Reel Advice from the Video Store Guy
By Steve Anderson
February 1st, 2006

Come Out and Play

Come Out and Play
Directed by Makinov
Written by Makinov, Juan Jose Plans
Starring Ebon Moss-Bachrach, Daniel Gimenez Cacho, Vinessa Shaw
105 mins

With a name like "Come Out and Play," you're likely either expecting a movie about killer children or about The Offspring, one of the two. Sadly, Dexter Holland was nowhere to be found here, and it might well have been better if he had been around.

"Come Out and Play" introduces us to Beth and Francis, young marrieds who've gone off on a grand vacation together to a middle-of-nowhere island region. The two are out for what is to be their last vacation as young marrieds, as Beth is currently carrying what seems to be their newest child. On the island, a strange twist presents itself. There are a whole lot of kids on the island...but oddly enough, no adults. At first, it's easy to explain away--a recent festival took place on the island and laid the adults low--but it quickly becomes apparent that something is much more wrong than anyone expected, and may well mean the end of Beth and Francis.

Exciting idea? You betcha. We've seen movies with killer kids before. I'm still freaked out by "Home Movie," and between "The Children," "Ils," and even "Children of the Corn," there were certainly opportunities to capitalize on a long and storied tradition of truly bonkers horror filmmaking. Throw on the fact that this was a Mexican import--no, seriously--and that gave it an even better potential. And then, just to top off this cavalcade of potential, throw in the fact that it is, at last report, a remake of "Who Can Kill a Child?". Yeah, that's pretty much everything you need to make one seriously screwed up horror flick.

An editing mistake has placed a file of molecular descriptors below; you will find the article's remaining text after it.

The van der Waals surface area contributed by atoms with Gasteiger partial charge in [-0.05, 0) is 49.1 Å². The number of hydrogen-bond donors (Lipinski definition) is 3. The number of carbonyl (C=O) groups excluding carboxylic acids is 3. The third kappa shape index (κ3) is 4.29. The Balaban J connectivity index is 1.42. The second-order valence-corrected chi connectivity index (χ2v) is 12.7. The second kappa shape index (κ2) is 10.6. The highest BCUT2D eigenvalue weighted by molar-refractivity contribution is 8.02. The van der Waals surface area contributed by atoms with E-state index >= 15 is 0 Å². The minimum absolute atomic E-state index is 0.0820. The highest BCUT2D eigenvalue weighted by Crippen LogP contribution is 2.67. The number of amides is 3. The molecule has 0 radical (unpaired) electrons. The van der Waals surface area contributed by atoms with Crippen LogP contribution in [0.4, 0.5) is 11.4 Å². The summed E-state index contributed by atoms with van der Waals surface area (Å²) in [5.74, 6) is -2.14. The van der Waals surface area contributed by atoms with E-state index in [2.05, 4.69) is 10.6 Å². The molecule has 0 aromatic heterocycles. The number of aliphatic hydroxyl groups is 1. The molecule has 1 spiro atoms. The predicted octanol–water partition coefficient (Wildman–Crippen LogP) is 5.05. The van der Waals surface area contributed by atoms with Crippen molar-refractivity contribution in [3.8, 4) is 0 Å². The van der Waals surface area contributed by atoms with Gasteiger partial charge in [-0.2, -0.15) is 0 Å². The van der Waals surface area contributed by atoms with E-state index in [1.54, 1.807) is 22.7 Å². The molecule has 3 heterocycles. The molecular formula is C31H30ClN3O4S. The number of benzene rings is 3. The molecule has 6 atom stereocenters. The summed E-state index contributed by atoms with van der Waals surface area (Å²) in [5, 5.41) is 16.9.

I'm always a little freaked out by horror movies involving killer children in some way. After all, they put two of our biggest psychological constants--the urge to protect ourselves and the urge to protect children--at loggerheads. We want to protect children; for the most part this urge is ingrained in our very makeup--but we also want to protect ourselves. What do we do when the threat comes from children?

Of course, it didn't help that the language track promised me English, yet nary a word of the tongue was spoken for the entirety of the first three minutes. Afterward, subtitles provided blissful relief, and eventually English service was restored, but for those three minutes, I was utterly lost. Not cool, guys.

It took this one a little time to get going, and frankly, it never really went as far as it might have. There were some very fine bits here that really put some hope in the rest of the movie, but frankly, "Come Out and Play" never really managed to get past sinister and make it into actually scary. I think a large part of the problem is it wasn't sufficiently overt. The movie has an implied body count of several hundred but a witnessed body count of up around four, making it a little too implicit and not enough explicit. It's still good, well worth watching and more than a little creepy, but it just doesn't quite have the impact that many were likely hoping for going in.

Special features here include audio options, deleted scenes, a making of featurette, an electronic press kit and a trailer for "Come Out and Play".

"Come Out and Play" is a great idea executed in a less than satisfying fashion. This could have gone quite a bit better with a little less conversation and a little more action, to quote Elvis, but it's hard to fault this very hard. It did passably well, and though it wasn't as scary as it might have been with a bit of tooling up, the end result is still worth checking out.